When it comes to MSPs, it’s good to get into the nitty gritty on certain things. One is the help desk. If you’re considering moving your help desk functionality into an MSP, it’s important to understand exactly what the MSP is offering. Many MSPs say they have 24×7 help desk, but they’re not necessarily offering it. Instead, they may be white-labeling the service. In other words, they are contracting with a bigger provider who answers the phone under the local MSP’s name either 24×7 or at nights or on weekends. That’s not a bad thing, necessarily, sometimes if you’re contracting with a small MSP, it’s hooking you into a better and more robust service than its techs could provide or the use of a third-party provider will reduce hold times. On the other hand, it might be an offshore service with possible language challenges or the provider of the third-party help desk may be low quality. Whatever the MSP has may work well for you, just be aware of the nuance and ask.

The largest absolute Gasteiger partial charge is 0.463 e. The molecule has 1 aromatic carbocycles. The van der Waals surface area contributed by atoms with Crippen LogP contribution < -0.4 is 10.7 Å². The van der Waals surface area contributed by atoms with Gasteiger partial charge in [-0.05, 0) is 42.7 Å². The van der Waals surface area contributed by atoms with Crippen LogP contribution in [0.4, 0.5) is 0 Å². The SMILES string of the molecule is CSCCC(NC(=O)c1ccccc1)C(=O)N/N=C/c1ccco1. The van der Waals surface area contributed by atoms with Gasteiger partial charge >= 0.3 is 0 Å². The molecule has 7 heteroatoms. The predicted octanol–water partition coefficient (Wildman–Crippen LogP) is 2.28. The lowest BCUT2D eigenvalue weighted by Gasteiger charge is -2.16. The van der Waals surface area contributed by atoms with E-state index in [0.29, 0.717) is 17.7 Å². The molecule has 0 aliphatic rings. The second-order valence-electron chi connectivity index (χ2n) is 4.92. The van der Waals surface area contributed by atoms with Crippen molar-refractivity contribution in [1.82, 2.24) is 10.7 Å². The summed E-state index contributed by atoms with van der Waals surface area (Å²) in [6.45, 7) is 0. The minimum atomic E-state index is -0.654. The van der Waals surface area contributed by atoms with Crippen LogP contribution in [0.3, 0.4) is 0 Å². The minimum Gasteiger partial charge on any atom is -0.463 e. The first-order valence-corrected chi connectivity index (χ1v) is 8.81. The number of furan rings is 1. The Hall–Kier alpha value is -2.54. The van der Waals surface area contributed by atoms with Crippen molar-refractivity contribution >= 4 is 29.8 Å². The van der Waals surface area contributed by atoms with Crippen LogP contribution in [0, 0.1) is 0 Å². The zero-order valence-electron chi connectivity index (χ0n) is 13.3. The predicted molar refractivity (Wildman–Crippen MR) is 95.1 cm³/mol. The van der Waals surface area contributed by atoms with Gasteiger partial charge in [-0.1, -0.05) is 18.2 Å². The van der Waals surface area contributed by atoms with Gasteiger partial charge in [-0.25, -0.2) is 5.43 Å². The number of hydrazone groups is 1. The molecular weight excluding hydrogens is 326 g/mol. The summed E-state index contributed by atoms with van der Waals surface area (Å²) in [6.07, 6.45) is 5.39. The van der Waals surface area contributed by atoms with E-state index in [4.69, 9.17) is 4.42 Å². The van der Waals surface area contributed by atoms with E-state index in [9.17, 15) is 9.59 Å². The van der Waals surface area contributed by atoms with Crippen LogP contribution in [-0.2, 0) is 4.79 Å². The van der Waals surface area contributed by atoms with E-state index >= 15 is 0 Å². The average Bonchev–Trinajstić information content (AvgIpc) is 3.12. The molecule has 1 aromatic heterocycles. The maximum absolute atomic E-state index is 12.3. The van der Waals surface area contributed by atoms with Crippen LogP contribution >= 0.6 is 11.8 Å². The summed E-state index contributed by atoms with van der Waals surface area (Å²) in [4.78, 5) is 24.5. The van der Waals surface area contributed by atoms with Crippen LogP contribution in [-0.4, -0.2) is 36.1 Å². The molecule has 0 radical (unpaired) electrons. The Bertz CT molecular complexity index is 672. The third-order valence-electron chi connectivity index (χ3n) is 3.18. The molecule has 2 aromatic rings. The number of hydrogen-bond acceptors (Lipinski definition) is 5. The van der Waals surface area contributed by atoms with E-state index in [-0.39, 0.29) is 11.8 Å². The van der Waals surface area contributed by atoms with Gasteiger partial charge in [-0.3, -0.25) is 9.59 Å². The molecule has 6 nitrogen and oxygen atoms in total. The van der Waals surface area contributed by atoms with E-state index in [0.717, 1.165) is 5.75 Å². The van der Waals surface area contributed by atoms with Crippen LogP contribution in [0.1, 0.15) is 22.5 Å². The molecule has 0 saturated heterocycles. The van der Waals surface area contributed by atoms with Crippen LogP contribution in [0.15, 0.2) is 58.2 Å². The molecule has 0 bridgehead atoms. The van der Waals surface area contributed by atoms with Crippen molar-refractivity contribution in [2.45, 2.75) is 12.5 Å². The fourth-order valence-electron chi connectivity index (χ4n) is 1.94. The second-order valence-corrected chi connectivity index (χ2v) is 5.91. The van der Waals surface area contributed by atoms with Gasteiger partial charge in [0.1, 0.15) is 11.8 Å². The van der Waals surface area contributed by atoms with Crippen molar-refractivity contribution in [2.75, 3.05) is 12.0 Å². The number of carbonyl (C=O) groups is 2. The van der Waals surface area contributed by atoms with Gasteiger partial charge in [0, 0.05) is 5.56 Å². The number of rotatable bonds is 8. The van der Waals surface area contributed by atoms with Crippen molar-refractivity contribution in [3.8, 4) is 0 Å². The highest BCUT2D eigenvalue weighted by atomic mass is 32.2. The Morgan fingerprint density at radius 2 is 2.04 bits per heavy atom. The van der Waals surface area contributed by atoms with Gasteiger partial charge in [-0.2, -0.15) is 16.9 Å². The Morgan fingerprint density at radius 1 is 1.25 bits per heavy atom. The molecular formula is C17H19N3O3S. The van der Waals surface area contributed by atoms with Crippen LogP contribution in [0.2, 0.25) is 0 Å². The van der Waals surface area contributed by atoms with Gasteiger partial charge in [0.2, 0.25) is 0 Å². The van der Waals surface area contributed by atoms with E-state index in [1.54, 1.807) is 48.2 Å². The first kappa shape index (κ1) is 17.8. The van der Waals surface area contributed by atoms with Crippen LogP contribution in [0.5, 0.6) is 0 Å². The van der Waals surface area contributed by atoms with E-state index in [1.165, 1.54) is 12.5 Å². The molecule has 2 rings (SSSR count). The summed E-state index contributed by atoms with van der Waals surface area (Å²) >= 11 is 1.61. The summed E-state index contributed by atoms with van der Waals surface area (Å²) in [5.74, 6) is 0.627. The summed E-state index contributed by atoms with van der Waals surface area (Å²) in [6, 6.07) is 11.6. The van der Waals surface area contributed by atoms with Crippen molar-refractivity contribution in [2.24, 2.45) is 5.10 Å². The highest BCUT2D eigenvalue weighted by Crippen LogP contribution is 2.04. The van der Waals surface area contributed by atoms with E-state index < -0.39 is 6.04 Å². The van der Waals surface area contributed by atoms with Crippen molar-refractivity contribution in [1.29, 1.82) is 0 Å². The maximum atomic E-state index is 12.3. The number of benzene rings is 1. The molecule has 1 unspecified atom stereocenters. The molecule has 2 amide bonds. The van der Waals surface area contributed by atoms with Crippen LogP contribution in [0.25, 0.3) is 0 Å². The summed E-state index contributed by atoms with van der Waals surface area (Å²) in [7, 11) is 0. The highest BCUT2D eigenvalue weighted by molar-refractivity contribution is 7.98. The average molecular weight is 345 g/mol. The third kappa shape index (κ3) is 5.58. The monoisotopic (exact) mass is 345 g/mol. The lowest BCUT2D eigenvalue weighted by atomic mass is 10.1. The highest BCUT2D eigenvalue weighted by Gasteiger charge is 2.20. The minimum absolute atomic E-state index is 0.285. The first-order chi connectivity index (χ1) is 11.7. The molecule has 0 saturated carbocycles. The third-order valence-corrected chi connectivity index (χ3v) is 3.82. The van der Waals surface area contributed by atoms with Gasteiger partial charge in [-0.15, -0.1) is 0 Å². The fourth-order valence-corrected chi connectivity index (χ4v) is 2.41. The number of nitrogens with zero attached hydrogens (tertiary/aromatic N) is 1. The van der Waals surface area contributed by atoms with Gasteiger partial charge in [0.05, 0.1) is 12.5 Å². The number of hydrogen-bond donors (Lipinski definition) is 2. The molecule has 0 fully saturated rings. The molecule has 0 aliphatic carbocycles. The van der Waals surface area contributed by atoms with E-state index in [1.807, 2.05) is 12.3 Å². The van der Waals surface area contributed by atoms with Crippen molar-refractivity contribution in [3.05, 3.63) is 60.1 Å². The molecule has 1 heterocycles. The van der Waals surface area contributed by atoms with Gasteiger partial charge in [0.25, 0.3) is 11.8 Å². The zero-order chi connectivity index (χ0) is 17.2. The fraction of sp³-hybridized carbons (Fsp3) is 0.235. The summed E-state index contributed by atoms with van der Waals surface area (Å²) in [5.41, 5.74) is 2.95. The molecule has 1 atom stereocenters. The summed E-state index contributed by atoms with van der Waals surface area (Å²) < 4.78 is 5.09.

Another area is backup and recovery. Don’t take an MSP’s word that the backups are running as scheduled and working, no matter how good its documentation looks. Make sure you frequently work with the MSP to regularly test recoveries to ensure that backups are current and the MSP’s backup provider is capable of bringing your business back into operation in case of an outage. IS MY MSP SEARCH BROAD ENOUGH?

Before you commit to a provider, there are a few resources for gathering a few more proposals on your own. One organization working to set standards and establish best practices is the MSP Alliance, an international association of cloud services providers and MSPs. The MSP Alliance offers an accreditation called the Unified Certification Standard for Cloud & Managed Service Providers. Several media lists of top MSPs are out there, as well.

Leveraging an MSP can make your IT department more efficient and effective under the right circumstances, if you choose your provider carefully by asking the right questions.

Source: https://redmondmag.com/articles/2017/05/01/picking-the-right-msp.aspx